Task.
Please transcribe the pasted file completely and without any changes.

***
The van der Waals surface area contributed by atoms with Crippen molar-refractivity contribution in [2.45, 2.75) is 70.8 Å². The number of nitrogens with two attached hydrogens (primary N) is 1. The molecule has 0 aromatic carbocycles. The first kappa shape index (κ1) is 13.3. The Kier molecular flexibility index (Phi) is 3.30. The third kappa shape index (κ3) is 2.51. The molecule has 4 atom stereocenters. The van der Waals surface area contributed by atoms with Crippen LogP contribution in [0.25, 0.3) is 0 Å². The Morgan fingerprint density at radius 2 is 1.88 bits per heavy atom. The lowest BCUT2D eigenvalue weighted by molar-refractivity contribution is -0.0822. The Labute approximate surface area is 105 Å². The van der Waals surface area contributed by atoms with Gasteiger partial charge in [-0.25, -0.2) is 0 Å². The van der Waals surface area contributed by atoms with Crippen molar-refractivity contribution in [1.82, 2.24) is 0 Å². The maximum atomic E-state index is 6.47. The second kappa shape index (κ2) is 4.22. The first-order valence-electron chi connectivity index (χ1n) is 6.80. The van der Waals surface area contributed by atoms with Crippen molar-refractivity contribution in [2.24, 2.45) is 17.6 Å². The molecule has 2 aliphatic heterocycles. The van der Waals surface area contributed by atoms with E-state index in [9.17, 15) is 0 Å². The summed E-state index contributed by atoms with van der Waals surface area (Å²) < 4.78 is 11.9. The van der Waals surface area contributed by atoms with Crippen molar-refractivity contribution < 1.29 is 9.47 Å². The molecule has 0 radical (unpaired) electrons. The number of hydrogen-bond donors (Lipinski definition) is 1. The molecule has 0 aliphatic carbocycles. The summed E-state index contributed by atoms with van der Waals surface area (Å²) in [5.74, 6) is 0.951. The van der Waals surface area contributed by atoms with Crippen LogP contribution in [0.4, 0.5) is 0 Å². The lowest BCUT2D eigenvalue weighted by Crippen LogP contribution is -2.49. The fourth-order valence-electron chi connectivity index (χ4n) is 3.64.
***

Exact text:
The van der Waals surface area contributed by atoms with Crippen molar-refractivity contribution in [2.45, 2.75) is 70.8 Å². The number of nitrogens with two attached hydrogens (primary N) is 1. The molecule has 0 aromatic carbocycles. The first kappa shape index (κ1) is 13.3. The Kier molecular flexibility index (Phi) is 3.30. The third kappa shape index (κ3) is 2.51. The molecule has 4 atom stereocenters. The van der Waals surface area contributed by atoms with Crippen LogP contribution in [0.25, 0.3) is 0 Å². The Morgan fingerprint density at radius 2 is 1.88 bits per heavy atom. The lowest BCUT2D eigenvalue weighted by molar-refractivity contribution is -0.0822. The Labute approximate surface area is 105 Å². The van der Waals surface area contributed by atoms with Gasteiger partial charge in [-0.25, -0.2) is 0 Å². The van der Waals surface area contributed by atoms with Crippen molar-refractivity contribution in [1.82, 2.24) is 0 Å². The maximum atomic E-state index is 6.47. The second kappa shape index (κ2) is 4.22. The first-order valence-electron chi connectivity index (χ1n) is 6.80. The van der Waals surface area contributed by atoms with Crippen molar-refractivity contribution in [2.24, 2.45) is 17.6 Å². The molecule has 2 aliphatic heterocycles. The van der Waals surface area contributed by atoms with E-state index in [9.17, 15) is 0 Å². The summed E-state index contributed by atoms with van der Waals surface area (Å²) < 4.78 is 11.9. The van der Waals surface area contributed by atoms with Crippen molar-refractivity contribution < 1.29 is 9.47 Å². The molecule has 0 radical (unpaired) electrons. The number of hydrogen-bond donors (Lipinski definition) is 1. The molecule has 0 aliphatic carbocycles. The summed E-state index contributed by atoms with van der Waals surface area (Å²) in [5.74, 6) is 0.951. The van der Waals surface area contributed by atoms with Crippen LogP contribution in [0.4, 0.5) is 0 Å². The lowest BCUT2D eigenvalue weighted by Crippen LogP contribution is -2.49. The fourth-order valence-electron chi connectivity index (χ4n) is 3.64.